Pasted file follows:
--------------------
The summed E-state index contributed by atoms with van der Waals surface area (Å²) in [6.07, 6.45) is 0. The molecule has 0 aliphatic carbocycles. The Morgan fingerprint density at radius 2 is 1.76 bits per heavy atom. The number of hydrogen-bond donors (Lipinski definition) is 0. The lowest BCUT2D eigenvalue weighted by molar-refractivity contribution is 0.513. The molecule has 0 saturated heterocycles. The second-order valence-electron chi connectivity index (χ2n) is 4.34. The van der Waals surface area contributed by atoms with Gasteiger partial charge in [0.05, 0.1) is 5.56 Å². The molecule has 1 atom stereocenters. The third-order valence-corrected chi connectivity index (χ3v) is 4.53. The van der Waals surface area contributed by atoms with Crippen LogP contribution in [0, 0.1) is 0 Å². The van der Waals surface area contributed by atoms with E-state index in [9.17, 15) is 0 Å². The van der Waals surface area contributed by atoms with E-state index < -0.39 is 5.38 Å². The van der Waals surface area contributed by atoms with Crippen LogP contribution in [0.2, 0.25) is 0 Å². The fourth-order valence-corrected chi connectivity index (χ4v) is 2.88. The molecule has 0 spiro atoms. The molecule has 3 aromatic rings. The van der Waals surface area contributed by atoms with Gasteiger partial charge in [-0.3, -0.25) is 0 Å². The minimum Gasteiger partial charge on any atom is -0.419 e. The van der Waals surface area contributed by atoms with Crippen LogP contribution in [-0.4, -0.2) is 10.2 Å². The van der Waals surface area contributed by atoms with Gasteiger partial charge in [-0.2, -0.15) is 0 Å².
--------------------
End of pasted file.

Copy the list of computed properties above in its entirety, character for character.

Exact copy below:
The summed E-state index contributed by atoms with van der Waals surface area (Å²) in [6.07, 6.45) is 0. The molecule has 0 aliphatic carbocycles. The Morgan fingerprint density at radius 2 is 1.76 bits per heavy atom. The number of hydrogen-bond donors (Lipinski definition) is 0. The lowest BCUT2D eigenvalue weighted by molar-refractivity contribution is 0.513. The molecule has 0 saturated heterocycles. The second-order valence-electron chi connectivity index (χ2n) is 4.34. The van der Waals surface area contributed by atoms with Gasteiger partial charge in [0.05, 0.1) is 5.56 Å². The molecule has 1 atom stereocenters. The third-order valence-corrected chi connectivity index (χ3v) is 4.53. The van der Waals surface area contributed by atoms with Crippen LogP contribution in [0, 0.1) is 0 Å². The van der Waals surface area contributed by atoms with E-state index in [9.17, 15) is 0 Å². The van der Waals surface area contributed by atoms with E-state index < -0.39 is 5.38 Å². The van der Waals surface area contributed by atoms with Crippen LogP contribution in [0.2, 0.25) is 0 Å². The fourth-order valence-corrected chi connectivity index (χ4v) is 2.88. The molecule has 0 spiro atoms. The molecule has 3 aromatic rings. The van der Waals surface area contributed by atoms with Gasteiger partial charge in [-0.3, -0.25) is 0 Å². The minimum Gasteiger partial charge on any atom is -0.419 e. The van der Waals surface area contributed by atoms with Crippen LogP contribution in [-0.4, -0.2) is 10.2 Å². The van der Waals surface area contributed by atoms with Gasteiger partial charge in [-0.2, -0.15) is 0 Å².